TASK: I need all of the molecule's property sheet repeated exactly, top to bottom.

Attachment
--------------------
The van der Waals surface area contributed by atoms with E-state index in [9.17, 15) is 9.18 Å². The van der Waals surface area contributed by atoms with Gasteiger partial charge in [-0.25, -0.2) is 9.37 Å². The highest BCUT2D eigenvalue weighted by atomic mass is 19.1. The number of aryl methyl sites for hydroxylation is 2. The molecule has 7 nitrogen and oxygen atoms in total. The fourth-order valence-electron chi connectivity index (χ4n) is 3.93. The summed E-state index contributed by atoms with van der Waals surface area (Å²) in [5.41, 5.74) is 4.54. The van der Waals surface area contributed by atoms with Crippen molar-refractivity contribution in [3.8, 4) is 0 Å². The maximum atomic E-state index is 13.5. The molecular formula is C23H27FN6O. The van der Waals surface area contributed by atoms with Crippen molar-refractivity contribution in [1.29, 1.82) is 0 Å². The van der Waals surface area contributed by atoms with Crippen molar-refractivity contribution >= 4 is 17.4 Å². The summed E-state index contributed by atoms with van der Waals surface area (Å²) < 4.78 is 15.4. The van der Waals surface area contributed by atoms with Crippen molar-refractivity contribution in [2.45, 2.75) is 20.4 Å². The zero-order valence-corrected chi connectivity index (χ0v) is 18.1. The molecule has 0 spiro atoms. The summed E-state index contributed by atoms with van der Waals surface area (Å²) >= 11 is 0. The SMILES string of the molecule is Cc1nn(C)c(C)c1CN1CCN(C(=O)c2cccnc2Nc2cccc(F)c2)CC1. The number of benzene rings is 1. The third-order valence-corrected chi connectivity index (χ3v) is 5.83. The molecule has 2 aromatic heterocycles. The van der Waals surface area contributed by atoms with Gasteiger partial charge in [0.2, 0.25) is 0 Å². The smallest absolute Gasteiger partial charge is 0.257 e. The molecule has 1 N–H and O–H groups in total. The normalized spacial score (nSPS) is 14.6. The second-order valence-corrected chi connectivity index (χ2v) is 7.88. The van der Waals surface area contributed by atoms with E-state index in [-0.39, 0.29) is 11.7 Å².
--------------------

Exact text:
The van der Waals surface area contributed by atoms with E-state index in [9.17, 15) is 9.18 Å². The van der Waals surface area contributed by atoms with Gasteiger partial charge in [-0.25, -0.2) is 9.37 Å². The highest BCUT2D eigenvalue weighted by atomic mass is 19.1. The number of aryl methyl sites for hydroxylation is 2. The molecule has 7 nitrogen and oxygen atoms in total. The fourth-order valence-electron chi connectivity index (χ4n) is 3.93. The summed E-state index contributed by atoms with van der Waals surface area (Å²) in [5.41, 5.74) is 4.54. The van der Waals surface area contributed by atoms with Crippen molar-refractivity contribution in [3.8, 4) is 0 Å². The maximum atomic E-state index is 13.5. The molecular formula is C23H27FN6O. The van der Waals surface area contributed by atoms with Crippen molar-refractivity contribution in [1.29, 1.82) is 0 Å². The van der Waals surface area contributed by atoms with Crippen molar-refractivity contribution >= 4 is 17.4 Å². The summed E-state index contributed by atoms with van der Waals surface area (Å²) < 4.78 is 15.4. The van der Waals surface area contributed by atoms with Crippen molar-refractivity contribution in [2.45, 2.75) is 20.4 Å². The zero-order valence-corrected chi connectivity index (χ0v) is 18.1. The molecule has 0 spiro atoms. The summed E-state index contributed by atoms with van der Waals surface area (Å²) >= 11 is 0. The SMILES string of the molecule is Cc1nn(C)c(C)c1CN1CCN(C(=O)c2cccnc2Nc2cccc(F)c2)CC1. The number of benzene rings is 1. The third-order valence-corrected chi connectivity index (χ3v) is 5.83. The molecule has 2 aromatic heterocycles. The van der Waals surface area contributed by atoms with Gasteiger partial charge in [0.2, 0.25) is 0 Å². The smallest absolute Gasteiger partial charge is 0.257 e. The molecule has 1 N–H and O–H groups in total. The normalized spacial score (nSPS) is 14.6. The second-order valence-corrected chi connectivity index (χ2v) is 7.88. The van der Waals surface area contributed by atoms with E-state index in [-0.39, 0.29) is 11.7 Å².